Note: Voice Typing is only available for use in Google Docs and the speaker notes of Google Slides, and only if you’re using Google Chrome.
How to Use Voice Typing in Google Docs
The first thing you’re going to want to do is to make sure you have a microphone installed and working.
Once your microphone is set up, fire up Chrome and head on over to Google Docs. Alternatively, from the address bar in Chrome, type
docs.new to start a new document instantly.
Enabling Voice Typing
To activate Voice typing, click Tools > Voice Typing. You can also press Ctrl+Shift+S in Windows or Command+Shift+S in macOS.
A window with a microphone icon will appear; click on it when you’re ready to dictate. You can move the tool out of the way by clicking and dragging the window wherever you want.
Google’s upgrade strategy for Duo could include some highly sought-after features. Android Police sources say Google is testing a group calling feature in at least the Android version of its video chat app. It only supports seven people at once (no…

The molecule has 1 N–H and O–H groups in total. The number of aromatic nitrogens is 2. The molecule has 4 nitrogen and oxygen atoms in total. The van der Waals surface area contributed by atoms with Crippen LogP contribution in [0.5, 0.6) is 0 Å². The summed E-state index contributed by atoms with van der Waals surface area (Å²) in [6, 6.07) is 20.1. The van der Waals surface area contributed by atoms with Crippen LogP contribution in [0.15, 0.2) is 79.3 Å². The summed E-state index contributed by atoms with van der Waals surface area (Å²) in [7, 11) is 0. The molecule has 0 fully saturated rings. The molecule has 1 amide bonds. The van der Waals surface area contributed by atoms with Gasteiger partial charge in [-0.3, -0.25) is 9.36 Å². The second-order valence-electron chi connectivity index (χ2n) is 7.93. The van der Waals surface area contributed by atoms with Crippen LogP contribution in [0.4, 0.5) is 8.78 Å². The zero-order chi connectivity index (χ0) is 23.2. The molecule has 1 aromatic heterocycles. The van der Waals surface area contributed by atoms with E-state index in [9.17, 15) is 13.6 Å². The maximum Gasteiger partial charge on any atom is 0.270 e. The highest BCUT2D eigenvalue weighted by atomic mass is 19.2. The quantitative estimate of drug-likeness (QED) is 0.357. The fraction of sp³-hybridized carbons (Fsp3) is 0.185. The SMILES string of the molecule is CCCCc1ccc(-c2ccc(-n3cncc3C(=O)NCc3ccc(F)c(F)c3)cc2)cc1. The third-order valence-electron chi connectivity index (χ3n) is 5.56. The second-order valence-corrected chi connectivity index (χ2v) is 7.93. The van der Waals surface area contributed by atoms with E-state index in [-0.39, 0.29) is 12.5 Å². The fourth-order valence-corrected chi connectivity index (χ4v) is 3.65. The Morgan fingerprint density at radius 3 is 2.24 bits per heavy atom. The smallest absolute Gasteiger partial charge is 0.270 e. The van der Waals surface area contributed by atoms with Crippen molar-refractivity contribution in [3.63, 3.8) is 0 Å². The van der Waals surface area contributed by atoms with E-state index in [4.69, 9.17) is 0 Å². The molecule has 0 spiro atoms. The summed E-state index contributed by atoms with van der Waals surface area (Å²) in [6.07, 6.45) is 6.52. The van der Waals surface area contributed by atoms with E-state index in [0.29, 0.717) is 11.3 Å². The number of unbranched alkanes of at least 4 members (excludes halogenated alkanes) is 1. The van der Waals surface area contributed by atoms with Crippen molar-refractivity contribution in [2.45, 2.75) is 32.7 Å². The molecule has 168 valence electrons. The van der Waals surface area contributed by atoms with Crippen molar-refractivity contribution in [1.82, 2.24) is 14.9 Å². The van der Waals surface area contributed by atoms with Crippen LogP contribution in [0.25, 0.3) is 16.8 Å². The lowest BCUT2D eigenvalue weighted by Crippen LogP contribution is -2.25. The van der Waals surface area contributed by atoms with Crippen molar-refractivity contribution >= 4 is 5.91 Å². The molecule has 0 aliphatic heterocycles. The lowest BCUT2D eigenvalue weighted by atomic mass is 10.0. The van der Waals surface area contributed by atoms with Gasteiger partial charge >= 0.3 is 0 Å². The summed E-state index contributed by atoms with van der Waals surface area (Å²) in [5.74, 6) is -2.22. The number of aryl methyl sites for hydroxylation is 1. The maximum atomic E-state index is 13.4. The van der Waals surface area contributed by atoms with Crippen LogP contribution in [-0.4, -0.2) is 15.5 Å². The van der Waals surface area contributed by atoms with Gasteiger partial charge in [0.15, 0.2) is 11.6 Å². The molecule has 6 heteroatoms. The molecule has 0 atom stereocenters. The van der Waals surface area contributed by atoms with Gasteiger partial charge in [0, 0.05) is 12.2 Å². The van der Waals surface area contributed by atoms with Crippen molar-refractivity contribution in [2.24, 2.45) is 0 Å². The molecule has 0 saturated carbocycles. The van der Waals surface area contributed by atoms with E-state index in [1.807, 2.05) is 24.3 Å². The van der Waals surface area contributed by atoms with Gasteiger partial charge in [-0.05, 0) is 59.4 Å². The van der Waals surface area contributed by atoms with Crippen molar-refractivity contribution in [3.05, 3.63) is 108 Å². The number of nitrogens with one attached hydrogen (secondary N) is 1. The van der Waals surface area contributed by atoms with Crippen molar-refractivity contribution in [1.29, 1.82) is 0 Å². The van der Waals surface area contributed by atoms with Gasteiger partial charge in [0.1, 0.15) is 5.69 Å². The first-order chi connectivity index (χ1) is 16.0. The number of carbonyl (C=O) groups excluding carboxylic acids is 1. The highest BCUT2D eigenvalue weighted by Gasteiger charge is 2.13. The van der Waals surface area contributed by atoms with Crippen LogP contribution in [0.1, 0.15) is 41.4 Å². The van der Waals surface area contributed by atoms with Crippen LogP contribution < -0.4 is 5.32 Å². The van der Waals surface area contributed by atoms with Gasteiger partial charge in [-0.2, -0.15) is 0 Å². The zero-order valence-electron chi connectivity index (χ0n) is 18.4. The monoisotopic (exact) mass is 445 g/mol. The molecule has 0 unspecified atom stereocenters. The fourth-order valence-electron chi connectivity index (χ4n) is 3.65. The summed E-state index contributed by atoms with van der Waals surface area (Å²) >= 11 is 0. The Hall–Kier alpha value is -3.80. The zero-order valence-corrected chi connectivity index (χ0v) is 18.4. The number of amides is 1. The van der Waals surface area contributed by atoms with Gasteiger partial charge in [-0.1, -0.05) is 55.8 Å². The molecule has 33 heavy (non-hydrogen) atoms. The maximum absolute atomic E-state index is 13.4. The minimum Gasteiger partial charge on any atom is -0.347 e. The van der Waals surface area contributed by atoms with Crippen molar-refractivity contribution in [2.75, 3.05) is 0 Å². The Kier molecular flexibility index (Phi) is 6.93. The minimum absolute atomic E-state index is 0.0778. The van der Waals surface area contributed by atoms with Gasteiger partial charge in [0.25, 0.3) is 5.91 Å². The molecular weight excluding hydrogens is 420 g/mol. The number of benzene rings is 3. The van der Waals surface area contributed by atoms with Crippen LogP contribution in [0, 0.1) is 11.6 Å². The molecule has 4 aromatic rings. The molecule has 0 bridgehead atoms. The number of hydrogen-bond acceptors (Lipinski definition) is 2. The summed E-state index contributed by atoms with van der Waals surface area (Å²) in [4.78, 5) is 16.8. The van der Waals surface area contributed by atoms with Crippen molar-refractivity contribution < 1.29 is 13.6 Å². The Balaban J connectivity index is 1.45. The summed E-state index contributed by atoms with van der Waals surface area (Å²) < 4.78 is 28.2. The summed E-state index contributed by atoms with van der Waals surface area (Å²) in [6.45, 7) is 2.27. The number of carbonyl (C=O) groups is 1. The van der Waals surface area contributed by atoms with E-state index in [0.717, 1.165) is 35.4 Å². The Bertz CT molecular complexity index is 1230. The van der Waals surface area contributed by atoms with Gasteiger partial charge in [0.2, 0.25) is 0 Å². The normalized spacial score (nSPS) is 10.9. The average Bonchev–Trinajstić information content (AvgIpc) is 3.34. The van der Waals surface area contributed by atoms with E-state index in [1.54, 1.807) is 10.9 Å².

A worrying number of popular Android apps share user data with Facebook without user consent, new research from Privacy International shows (via Financial Times).
Here’s the worst part: Staying off Facebook doesn’t protect you from this.
Privacy International, a London-based charity that focuses on improving people’s personal privacy, examined 34 popular Android apps, each installed from 10 to 500 million times, between August and December 2018.
All of these apps share data with Facebook through its SDK (software development kit), which is fine if the users have in some way consented to this. But the organization intercepted data as it was sent (using a freely available, open-source tool) and found that at least 20 of these apps (roughly 61 percent) “automatically transfer data to Facebook the moment a user opens the app.” Read more…
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Computer and home theater setups have at least one thing in common: The out-of-the-box speakers that come with both are just not that good.
Thankfully, there are plenty of speaker setups to choose from to give your computer’s audio that extra punch. And better yet, it doesn’t just have to be for a desktop.
It should be noted that the best quality speakers are typically going to be for a traditional desk setup rather than a laptop. The right speakers will deliver booming audio, and might even allow for a surround-sound setup, which makes everything better.